Category Archives: Commentaries

Middle Aged People: The Missing Music Market?

Music maker Gary D. Clark recently wrote to the Mark Weber Music Blog about a topic that he had a strong opinion on: music for middle aged folks isn’t getting the attention it deserves. Clark wrote a letter in which he stated, “All the new music is focused on the 16-35 market it seems.” Indeed, it does seem like today’s music is all about the youth and what they want to hear. What about people over 35, though?

Clark makes a good point in his letter to the Mark Weber Music Blog that terms like MP3, Bluetooth, iTunes, and “the Cloud” are lost to deaf ears when it comes to baby boomers. Interestingly, this is the same age group that, as Clark puts it, “represents the wealthiest demographic in the market.”

Middle aged
So what’s a middle aged music lover over a certain age supposed to do? Just listen to the old classics, over and over again? Or be forced to listen to the current fad music of the day, like Justin Bieber or Miley Cyrus?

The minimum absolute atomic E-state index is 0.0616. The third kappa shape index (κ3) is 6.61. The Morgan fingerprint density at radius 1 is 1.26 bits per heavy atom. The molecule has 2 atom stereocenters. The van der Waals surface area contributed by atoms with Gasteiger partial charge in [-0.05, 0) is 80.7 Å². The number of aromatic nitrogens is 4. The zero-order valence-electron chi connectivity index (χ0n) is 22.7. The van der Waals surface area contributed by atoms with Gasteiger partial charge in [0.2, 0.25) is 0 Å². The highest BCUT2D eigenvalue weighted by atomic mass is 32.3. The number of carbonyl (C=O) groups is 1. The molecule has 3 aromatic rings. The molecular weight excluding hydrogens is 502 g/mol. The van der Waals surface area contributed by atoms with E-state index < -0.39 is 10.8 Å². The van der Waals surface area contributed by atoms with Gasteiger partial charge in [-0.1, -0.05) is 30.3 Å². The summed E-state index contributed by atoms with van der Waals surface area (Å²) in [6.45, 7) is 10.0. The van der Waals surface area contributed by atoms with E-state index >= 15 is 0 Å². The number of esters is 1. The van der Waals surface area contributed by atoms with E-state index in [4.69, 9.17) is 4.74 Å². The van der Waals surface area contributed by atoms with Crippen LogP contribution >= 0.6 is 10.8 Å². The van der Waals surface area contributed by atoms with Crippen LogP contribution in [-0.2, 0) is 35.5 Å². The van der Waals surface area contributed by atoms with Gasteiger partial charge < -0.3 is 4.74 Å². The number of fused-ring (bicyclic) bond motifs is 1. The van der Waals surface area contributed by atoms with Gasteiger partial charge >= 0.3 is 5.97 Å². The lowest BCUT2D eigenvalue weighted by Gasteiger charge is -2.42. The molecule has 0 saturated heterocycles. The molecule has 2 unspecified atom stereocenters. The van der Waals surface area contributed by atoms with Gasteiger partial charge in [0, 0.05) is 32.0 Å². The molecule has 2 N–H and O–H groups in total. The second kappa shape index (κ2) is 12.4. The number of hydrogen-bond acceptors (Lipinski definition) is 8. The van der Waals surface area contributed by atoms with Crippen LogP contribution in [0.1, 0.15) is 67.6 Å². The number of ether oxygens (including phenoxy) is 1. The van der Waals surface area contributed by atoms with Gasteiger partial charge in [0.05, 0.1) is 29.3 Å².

Perhaps there’s a problem in that older people– the baby boomers, in particular– aren’t as technologically savvy (or technological, for that matter) as their younger counterparts. They could be missing out on certain artists and songs precisely because they don’t utilize technology. Even with the return of vinyl records to the music marketplace, there’s still a sense that the overall music market of today is geared to having people download and/or “stream” music from online services.

Think about it… a long time ago people would go to record stores to buy records, which they’d bring home to play on their record players and stereo systems. Then 8-tracks tried to make it big, and they did for a couple of years, but for the most part cassettes dominated the industry for decades, alongside vinyl. In the late 1980s/early 1990s, CDs took over, and became the main way people listened to music at their house, in cars and elsewhere.